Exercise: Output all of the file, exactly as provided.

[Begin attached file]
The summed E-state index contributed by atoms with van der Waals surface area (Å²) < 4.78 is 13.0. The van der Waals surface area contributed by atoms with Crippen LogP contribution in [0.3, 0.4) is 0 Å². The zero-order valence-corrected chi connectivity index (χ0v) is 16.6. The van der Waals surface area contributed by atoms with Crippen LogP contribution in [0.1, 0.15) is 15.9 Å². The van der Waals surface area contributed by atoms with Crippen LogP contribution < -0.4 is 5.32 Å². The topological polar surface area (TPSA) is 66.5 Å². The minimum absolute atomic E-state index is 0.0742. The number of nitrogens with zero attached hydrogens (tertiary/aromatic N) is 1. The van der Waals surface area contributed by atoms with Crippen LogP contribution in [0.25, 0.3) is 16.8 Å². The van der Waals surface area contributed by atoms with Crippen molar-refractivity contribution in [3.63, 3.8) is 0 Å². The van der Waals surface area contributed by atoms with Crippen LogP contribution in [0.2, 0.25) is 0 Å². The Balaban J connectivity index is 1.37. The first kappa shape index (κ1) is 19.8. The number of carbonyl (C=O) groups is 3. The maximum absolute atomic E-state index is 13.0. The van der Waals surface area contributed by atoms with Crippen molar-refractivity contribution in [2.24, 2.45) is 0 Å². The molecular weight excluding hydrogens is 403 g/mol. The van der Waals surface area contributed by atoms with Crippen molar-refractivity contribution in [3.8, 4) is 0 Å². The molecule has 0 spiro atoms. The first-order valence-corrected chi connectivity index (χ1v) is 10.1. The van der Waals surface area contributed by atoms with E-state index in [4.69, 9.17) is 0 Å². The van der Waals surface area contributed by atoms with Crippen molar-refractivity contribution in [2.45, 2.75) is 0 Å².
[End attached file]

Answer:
The summed E-state index contributed by atoms with van der Waals surface area (Å²) < 4.78 is 13.0. The van der Waals surface area contributed by atoms with Crippen LogP contribution in [0.3, 0.4) is 0 Å². The zero-order valence-corrected chi connectivity index (χ0v) is 16.6. The van der Waals surface area contributed by atoms with Crippen LogP contribution in [0.1, 0.15) is 15.9 Å². The van der Waals surface area contributed by atoms with Crippen LogP contribution < -0.4 is 5.32 Å². The topological polar surface area (TPSA) is 66.5 Å². The minimum absolute atomic E-state index is 0.0742. The number of nitrogens with zero attached hydrogens (tertiary/aromatic N) is 1. The van der Waals surface area contributed by atoms with Crippen LogP contribution in [0.25, 0.3) is 16.8 Å². The van der Waals surface area contributed by atoms with Crippen molar-refractivity contribution in [3.63, 3.8) is 0 Å². The van der Waals surface area contributed by atoms with Crippen LogP contribution in [0.2, 0.25) is 0 Å². The Balaban J connectivity index is 1.37. The first kappa shape index (κ1) is 19.8. The number of carbonyl (C=O) groups is 3. The maximum absolute atomic E-state index is 13.0. The van der Waals surface area contributed by atoms with Crippen molar-refractivity contribution in [2.24, 2.45) is 0 Å². The molecular weight excluding hydrogens is 403 g/mol. The van der Waals surface area contributed by atoms with Crippen molar-refractivity contribution in [3.8, 4) is 0 Å². The molecule has 0 spiro atoms. The first-order valence-corrected chi connectivity index (χ1v) is 10.1. The van der Waals surface area contributed by atoms with E-state index in [4.69, 9.17) is 0 Å². The van der Waals surface area contributed by atoms with Crippen molar-refractivity contribution in [2.45, 2.75) is 0 Å².